As Facebook sought to become the world’s dominant social media service, it struck agreements allowing phone and other device makers access to vast amounts of its users’ personal information.
Facebook has reached data-sharing partnerships with at least 60 device makers — including Apple, Amazon, BlackBerry, Microsoft and Samsung — over the last decade, starting before Facebook apps were widely available on smartphones, company officials said. The deals allowed Facebook to expand its reach and let device makers offer customers popular features of the social network, such as messaging, “like” buttons and address books.
But the partnerships, whose scope has not previously been reported, raise concerns about the company’s privacy protections and compliance with a 2011 consent decree with the Federal Trade Commission.
Last month, CreativeFuture asked you, our followers, what you thought about platform responsibility. Little did we know that, in the meantime, the issue would start taking over the front pages of our newspapers and websites!
In a nutshell, the issue is whether Google, Facebook, and their Silicon Valley peers should take responsibility for the ways their platforms are used to violate our laws and harm society.
Even before the House and Senate passed landmark legislation to demand accountability from the tech giants and even before Facebook’s Cambridge Analytica mess exploded, we asked your views on a few simple questions that came down to one thing: do you believe that Google and Facebook should be more responsible?
The answer, overwhelmingly, was that you do – and you had a lot to add in response. Here are just some of your comments:
“The organizations who own these platforms make enormous profits. They have a responsibility to make sure the platforms are not being used to harm others.”
“They have the greatest ability to do so. And a moral responsibility. Just because it’s a newer technology doesn’t exempt them.”
“Because if they are able to control it, and I believe that they can, then they should be held accountable and responsible if they don’t.”
“They are providing the service that is being used for these malicious acts. They are responsible! They need to find a solution and be held accountable!”
“Violations of the law should be prosecuted. To avoid prosecution, they should take proactive steps to prevent violations.”
“They created these platforms, they should be responsible for them. They are beyond wealthy from them and can afford to police them. U.S. laws should apply everywhere in the U.S., including [the internet]!”
“Times change, services change, service providers change. Rules must keep up with changes.”
“Hostile foreign governments are using internet social platforms to publish untrue propaganda in order to destabilize our nation … if they can’t or won’t [monitor their platforms], they should be heavily fined and shut down. It is their responsibility for doing business in this country.”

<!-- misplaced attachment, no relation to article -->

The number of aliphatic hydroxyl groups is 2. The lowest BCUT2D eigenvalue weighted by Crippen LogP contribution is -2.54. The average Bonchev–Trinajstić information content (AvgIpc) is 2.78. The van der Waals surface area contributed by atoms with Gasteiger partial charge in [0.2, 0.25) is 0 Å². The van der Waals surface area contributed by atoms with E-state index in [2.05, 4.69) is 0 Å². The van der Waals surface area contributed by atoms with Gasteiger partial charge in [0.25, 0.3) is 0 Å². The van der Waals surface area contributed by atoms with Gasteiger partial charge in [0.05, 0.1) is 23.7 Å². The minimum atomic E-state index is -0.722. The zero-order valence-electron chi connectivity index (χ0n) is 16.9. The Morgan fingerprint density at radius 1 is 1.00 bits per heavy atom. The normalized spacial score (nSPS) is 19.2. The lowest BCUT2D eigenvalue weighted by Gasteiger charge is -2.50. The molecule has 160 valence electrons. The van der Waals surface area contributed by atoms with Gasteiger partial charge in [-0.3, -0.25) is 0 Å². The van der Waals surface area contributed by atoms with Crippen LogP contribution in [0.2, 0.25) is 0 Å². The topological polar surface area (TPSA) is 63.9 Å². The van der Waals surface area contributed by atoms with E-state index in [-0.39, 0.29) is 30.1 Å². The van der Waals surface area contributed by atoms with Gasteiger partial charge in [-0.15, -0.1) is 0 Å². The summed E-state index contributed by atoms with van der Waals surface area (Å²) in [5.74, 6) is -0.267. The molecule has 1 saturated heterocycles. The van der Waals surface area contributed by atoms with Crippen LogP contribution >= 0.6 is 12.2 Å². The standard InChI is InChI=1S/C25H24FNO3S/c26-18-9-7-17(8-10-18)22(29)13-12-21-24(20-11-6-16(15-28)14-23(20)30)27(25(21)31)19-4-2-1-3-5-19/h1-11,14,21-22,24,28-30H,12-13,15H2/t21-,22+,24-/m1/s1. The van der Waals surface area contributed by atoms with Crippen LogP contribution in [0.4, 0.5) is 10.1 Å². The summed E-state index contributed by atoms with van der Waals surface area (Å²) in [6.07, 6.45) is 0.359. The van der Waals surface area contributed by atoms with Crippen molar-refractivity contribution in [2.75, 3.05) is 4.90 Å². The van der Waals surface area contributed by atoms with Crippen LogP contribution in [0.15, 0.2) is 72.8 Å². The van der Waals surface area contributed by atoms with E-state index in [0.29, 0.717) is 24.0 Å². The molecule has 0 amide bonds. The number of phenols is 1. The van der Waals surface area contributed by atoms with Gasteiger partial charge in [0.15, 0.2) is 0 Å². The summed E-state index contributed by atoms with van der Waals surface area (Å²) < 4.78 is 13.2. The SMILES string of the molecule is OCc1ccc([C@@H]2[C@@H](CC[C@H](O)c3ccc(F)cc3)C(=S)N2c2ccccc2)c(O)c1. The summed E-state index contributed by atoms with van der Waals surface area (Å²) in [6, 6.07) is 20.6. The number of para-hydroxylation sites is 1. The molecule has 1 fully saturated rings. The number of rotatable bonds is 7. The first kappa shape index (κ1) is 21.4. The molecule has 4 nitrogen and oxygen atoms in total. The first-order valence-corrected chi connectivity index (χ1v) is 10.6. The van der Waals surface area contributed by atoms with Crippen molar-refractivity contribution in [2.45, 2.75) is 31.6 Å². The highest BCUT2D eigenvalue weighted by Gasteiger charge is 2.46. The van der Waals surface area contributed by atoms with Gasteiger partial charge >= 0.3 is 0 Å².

“Responsibility is part of having a business.”
“[Google and Facebook] are no different from any other corporation which has the responsibility not to enable breaking the law. They are complicit and just a guilty as those breaking the law.”
“I can’t believe we even have to ask this question. I am sick and tired of corporations bearing no responsibility for the effects of their services on people. If a crime is occurring and the corporation looks the other way, that cannot be allowed any longer.”
“They don’t want the responsibility of accountability because complying would eat into profits with no returns. So, it will NEVER happen unless it is legislated.”
“The internet has become perhaps the single most important source of information and communication in the world. It cannot just rake in profits and not be responsible for what they have created.”
This week, on April 10 and 11, Facebook’s CEO Mark Zuckerberg will testify twice before Congress on the issues facing his company, and Silicon Valley generally. We expect that Zuckerberg will be very well prepped by his army of lawyers. We anticipate that he will try to reassure Congress that Facebook is doing all it can to (1) protect the privacy of its users; (2) prevent foreign influence on its advertising networks; and (3) stop rampant violations of the law from being carried out on their platform.
But Congress should not settle for head-pats and platitudes. They need to ask some hard and direct questions. We hope they will include the following…
As early Facebook employees recently told my colleague Nick Bilton,the social network’s rapid evolution into a global power-player has come as a relative shock. “They look at the role Facebook now plays in society, and how Russia used it during the election to elect Trump, and they have this sort of ‘Oh my God, what have I done’ moment,” admitted one. “I lay awake at night thinking about . . . what we could have done to avoid the product being used this way,“ said another. Others in Silicon Valley described [and royalty deadbeat] Mark Zuckerberg as out of touch with reality, unaware of the damage his brainchild has done. While C.O.O. Sheryl Sandberg, Zuckerberg’s indefatigable No. 2, recently acknowledged that “things happened on our platform that shouldn’t have happened,” she maintained that Facebook is not a news organization. “At our heart we’re a tech company,” she said in an interview last week. “We don’t hire journalists.”
[Editor Charlie sez: That’s straight outta The Circle, they don’t hire journalists, they get news feeds for free.]